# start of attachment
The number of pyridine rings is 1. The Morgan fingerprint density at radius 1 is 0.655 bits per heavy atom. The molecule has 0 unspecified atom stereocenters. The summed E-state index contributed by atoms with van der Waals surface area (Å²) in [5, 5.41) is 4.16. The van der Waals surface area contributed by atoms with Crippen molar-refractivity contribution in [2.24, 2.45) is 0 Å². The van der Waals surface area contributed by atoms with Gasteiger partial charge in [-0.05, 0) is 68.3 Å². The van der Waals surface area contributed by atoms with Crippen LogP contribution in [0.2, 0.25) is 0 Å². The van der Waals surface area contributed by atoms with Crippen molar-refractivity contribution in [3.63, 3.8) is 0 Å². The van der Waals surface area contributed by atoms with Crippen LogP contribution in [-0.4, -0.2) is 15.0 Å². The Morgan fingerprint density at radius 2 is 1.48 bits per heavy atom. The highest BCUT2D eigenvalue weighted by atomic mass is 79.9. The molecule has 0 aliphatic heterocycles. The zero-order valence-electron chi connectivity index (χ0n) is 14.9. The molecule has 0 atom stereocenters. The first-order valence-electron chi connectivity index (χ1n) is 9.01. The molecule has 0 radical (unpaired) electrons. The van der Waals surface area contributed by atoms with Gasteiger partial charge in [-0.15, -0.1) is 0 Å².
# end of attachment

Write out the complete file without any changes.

The number of pyridine rings is 1. The Morgan fingerprint density at radius 1 is 0.655 bits per heavy atom. The molecule has 0 unspecified atom stereocenters. The summed E-state index contributed by atoms with van der Waals surface area (Å²) in [5, 5.41) is 4.16. The van der Waals surface area contributed by atoms with Crippen molar-refractivity contribution in [2.24, 2.45) is 0 Å². The van der Waals surface area contributed by atoms with Gasteiger partial charge in [-0.05, 0) is 68.3 Å². The van der Waals surface area contributed by atoms with Crippen LogP contribution in [0.2, 0.25) is 0 Å². The van der Waals surface area contributed by atoms with Crippen molar-refractivity contribution in [3.63, 3.8) is 0 Å². The van der Waals surface area contributed by atoms with Crippen LogP contribution in [-0.4, -0.2) is 15.0 Å². The Morgan fingerprint density at radius 2 is 1.48 bits per heavy atom. The highest BCUT2D eigenvalue weighted by atomic mass is 79.9. The molecule has 0 aliphatic heterocycles. The zero-order valence-electron chi connectivity index (χ0n) is 14.9. The molecule has 0 atom stereocenters. The first-order valence-electron chi connectivity index (χ1n) is 9.01. The molecule has 0 radical (unpaired) electrons. The van der Waals surface area contributed by atoms with Gasteiger partial charge in [-0.15, -0.1) is 0 Å².